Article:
I utterly condemn the intimidation of contractors and recognise the impact this will have had on them, their families and indeed on the Council who had sought their services. Such intimidation must not be tolerated.
Robert Girvin from the East Belfast Cultural Collective, a group representing the builders of numerous bonfires, had said the Avoniel bonfire wasn’t controlled by the UVF, the BBC reported.
Belfast City Council yesterday agreed to establish an all-party working group in an effort to achieve more effective management of bonfires.
They also expressed a need for with other agencies on the issue of bonfires, including concerns around the involvement of paramilitaries in some cases.
The council called on the PSNI to take action against those committing the orchestrating aggravated trespass at Avoniel.
NIRFS said that the majority of bonfire incidents last night across Northern Ireland required limited intervention.
The fire service said it maintained normal service delivery throughout the evening, attending a range of non-bonfire related operational incidents, including a full emergency at George Best Belfast City Airport, a number of property fires, special service calls and a hazmat incident involving acetylene cylinders.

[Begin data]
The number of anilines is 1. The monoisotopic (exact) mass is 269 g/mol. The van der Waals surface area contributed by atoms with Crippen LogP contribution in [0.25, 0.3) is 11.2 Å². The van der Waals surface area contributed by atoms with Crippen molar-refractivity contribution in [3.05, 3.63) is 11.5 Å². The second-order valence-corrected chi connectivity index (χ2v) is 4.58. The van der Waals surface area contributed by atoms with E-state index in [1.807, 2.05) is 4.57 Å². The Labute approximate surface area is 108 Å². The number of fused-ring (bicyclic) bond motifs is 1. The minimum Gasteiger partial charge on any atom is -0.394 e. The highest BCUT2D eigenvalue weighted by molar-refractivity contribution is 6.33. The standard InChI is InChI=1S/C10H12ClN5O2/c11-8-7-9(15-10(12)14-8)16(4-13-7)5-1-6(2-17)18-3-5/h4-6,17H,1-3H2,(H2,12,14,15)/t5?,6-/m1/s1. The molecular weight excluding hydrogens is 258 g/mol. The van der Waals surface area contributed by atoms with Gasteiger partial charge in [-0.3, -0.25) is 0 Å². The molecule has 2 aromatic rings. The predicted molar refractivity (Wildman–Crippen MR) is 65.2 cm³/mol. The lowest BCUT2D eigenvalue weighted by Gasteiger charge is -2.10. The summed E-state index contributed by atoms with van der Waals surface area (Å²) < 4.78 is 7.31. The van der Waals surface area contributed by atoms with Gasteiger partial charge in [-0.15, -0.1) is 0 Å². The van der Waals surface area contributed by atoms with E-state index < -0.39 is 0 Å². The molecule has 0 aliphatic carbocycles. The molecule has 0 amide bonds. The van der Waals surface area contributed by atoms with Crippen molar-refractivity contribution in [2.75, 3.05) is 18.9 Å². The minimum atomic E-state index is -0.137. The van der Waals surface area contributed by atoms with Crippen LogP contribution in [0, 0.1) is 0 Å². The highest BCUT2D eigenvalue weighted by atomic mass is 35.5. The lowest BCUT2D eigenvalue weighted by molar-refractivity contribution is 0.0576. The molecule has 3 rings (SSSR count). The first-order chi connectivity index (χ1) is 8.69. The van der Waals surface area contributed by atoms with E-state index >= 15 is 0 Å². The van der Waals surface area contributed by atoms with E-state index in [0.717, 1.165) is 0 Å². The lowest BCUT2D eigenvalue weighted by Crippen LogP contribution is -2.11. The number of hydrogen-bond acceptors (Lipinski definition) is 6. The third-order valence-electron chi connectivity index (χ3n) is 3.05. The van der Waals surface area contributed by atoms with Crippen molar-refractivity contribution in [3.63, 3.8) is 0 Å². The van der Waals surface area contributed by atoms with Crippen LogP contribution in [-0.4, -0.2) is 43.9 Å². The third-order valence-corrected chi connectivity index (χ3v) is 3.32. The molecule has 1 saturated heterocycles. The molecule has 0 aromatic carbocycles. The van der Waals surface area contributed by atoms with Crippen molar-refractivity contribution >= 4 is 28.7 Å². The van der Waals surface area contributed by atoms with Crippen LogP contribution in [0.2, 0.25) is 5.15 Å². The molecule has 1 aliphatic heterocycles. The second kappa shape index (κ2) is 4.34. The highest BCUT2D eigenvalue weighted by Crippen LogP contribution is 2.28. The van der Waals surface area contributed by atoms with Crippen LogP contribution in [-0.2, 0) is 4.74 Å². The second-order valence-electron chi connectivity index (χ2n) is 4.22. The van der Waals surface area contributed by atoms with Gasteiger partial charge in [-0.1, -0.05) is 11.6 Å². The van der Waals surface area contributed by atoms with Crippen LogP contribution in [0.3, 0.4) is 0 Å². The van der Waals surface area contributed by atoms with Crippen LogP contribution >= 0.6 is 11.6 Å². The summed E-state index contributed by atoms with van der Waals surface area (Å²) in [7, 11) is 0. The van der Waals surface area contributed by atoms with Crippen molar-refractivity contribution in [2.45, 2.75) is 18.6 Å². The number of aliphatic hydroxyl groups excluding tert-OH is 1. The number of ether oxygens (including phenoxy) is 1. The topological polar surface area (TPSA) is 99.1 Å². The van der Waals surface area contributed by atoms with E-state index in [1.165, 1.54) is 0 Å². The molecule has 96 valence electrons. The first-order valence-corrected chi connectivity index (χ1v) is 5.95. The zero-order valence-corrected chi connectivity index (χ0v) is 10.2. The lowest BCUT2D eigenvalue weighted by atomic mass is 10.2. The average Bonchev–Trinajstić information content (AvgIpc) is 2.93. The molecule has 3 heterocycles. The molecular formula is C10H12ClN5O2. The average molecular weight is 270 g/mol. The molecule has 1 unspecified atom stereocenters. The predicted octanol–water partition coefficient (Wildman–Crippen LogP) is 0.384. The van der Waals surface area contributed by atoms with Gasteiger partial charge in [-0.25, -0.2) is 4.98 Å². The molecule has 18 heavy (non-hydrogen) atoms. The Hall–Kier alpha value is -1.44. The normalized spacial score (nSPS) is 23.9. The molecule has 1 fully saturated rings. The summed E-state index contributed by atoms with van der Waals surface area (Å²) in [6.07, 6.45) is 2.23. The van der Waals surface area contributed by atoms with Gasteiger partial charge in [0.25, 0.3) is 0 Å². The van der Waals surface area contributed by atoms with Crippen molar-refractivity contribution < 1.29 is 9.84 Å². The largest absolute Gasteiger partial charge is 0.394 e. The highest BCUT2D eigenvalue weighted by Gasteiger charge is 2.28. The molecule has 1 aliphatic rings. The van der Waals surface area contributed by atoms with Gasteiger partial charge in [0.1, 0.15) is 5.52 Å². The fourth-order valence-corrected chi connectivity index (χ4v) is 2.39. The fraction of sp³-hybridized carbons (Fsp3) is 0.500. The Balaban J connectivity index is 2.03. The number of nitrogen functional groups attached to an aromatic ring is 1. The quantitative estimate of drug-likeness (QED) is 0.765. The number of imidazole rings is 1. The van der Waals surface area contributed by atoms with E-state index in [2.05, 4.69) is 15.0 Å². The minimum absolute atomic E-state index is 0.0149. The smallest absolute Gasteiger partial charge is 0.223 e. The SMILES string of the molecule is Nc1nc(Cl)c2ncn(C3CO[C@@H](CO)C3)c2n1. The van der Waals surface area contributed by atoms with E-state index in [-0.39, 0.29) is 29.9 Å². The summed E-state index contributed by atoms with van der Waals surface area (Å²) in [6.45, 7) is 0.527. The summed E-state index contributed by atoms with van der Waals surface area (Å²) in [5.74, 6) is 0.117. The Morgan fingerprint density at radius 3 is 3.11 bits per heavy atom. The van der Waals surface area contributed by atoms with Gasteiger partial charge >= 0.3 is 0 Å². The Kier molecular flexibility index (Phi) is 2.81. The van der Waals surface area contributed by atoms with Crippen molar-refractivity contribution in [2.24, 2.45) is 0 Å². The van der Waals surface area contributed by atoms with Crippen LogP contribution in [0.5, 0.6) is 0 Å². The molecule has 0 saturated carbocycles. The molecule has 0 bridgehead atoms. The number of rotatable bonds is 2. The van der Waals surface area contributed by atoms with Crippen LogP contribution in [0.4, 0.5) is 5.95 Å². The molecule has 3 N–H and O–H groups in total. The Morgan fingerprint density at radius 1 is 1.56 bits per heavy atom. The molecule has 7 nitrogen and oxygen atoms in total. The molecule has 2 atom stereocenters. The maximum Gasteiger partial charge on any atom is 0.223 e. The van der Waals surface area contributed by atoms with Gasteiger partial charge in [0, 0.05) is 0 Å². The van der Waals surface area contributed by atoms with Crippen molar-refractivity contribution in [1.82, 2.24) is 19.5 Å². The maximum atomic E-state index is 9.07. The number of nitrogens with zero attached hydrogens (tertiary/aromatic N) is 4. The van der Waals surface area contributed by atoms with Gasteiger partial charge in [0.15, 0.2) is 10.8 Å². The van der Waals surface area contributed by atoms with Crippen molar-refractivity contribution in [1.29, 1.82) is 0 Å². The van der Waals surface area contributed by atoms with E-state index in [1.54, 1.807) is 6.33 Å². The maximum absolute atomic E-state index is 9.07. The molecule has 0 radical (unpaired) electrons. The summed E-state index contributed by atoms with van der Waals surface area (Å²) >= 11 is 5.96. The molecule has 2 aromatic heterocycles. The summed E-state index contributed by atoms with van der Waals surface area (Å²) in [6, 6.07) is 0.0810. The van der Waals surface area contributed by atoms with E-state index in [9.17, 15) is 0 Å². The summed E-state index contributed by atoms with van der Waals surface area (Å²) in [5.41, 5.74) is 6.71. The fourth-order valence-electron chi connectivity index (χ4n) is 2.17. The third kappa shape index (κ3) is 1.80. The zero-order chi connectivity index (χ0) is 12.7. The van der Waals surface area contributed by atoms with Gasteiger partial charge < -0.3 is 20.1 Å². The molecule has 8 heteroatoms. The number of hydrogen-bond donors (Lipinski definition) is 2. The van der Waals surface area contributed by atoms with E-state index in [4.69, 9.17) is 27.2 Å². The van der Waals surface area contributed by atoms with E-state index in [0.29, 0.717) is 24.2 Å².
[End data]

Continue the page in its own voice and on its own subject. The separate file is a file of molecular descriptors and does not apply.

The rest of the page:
There were no attacks on NIFRS crews or appliances whilst carrying out their operational activities throughout the province.
Elsewhere, the Orange Institution is holding 18 demonstrations across Northern Ireland to mark the 12 July today.
Speaking ahead of today’s events, Chief Constable Grey appealed to everyone taking part and those in attendance to enjoy themselves and to do so safely and within the law.
“There is also no doubt there have been challenges over the last week, not just for us a Police Service, but also for other public services.
None of this is easy and the resolution to these challenging issues does not rest with the Police. The Stormont House Agreement recognised the challenges presented not only by bonfires but by flags and other symbols. It set up the Commission on Flags Identity Culture and Tradition three years ago. We still await any proposals from that Commission.
The demonstrations will be held in Tandragee, Belfast, Lisnaskea, Pomeroy, Donemana, Augher, Coleraine, Ballyronan, Holywood, Crossgar, Rathfriland, Kilkeel, Larne, Glenavy, Carnlough, Ballymena, Ballymoney and Ahoghill.
It is ironic that RTE have not condemned the UVF and their threats and yet they condemn the Tyrone team for singing a Republican song last week. RTE spent over £350,000 of taxpayers money on the idiot that came in last at the song contest. They want to increase again the TV licence fee again to pay their fat salaries yet their news is selective. Today I ask people – what is the function of Tourism Ireland because it evolved from the Good Friday Agreement and that means an Equity of Balance for all cultures on all sides. I would like to ask Niall Gibbons what was his function in the photo shoot and was he asked to join the Lodge?